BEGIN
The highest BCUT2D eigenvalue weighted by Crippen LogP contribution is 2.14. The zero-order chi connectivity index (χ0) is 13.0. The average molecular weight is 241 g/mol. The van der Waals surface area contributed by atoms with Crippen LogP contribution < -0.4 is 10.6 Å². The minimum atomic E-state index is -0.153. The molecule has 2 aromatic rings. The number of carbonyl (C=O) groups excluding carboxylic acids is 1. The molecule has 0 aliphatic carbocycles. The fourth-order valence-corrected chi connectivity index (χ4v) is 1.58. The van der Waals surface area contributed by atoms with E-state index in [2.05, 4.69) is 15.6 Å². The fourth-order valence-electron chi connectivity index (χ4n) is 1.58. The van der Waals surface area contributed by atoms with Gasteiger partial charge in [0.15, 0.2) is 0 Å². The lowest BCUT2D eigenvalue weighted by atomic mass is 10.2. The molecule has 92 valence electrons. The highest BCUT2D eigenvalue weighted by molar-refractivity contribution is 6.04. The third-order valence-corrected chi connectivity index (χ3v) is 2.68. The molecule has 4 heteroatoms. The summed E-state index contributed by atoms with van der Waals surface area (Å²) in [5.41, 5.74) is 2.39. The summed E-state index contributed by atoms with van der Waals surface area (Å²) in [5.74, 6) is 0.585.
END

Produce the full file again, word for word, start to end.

The highest BCUT2D eigenvalue weighted by Crippen LogP contribution is 2.14. The zero-order chi connectivity index (χ0) is 13.0. The average molecular weight is 241 g/mol. The van der Waals surface area contributed by atoms with Crippen LogP contribution < -0.4 is 10.6 Å². The minimum atomic E-state index is -0.153. The molecule has 2 aromatic rings. The number of carbonyl (C=O) groups excluding carboxylic acids is 1. The molecule has 0 aliphatic carbocycles. The fourth-order valence-corrected chi connectivity index (χ4v) is 1.58. The van der Waals surface area contributed by atoms with E-state index in [2.05, 4.69) is 15.6 Å². The fourth-order valence-electron chi connectivity index (χ4n) is 1.58. The van der Waals surface area contributed by atoms with Gasteiger partial charge in [0.15, 0.2) is 0 Å². The lowest BCUT2D eigenvalue weighted by atomic mass is 10.2. The molecule has 92 valence electrons. The highest BCUT2D eigenvalue weighted by molar-refractivity contribution is 6.04. The third-order valence-corrected chi connectivity index (χ3v) is 2.68. The molecule has 4 heteroatoms. The summed E-state index contributed by atoms with van der Waals surface area (Å²) in [5.41, 5.74) is 2.39. The summed E-state index contributed by atoms with van der Waals surface area (Å²) in [5.74, 6) is 0.585.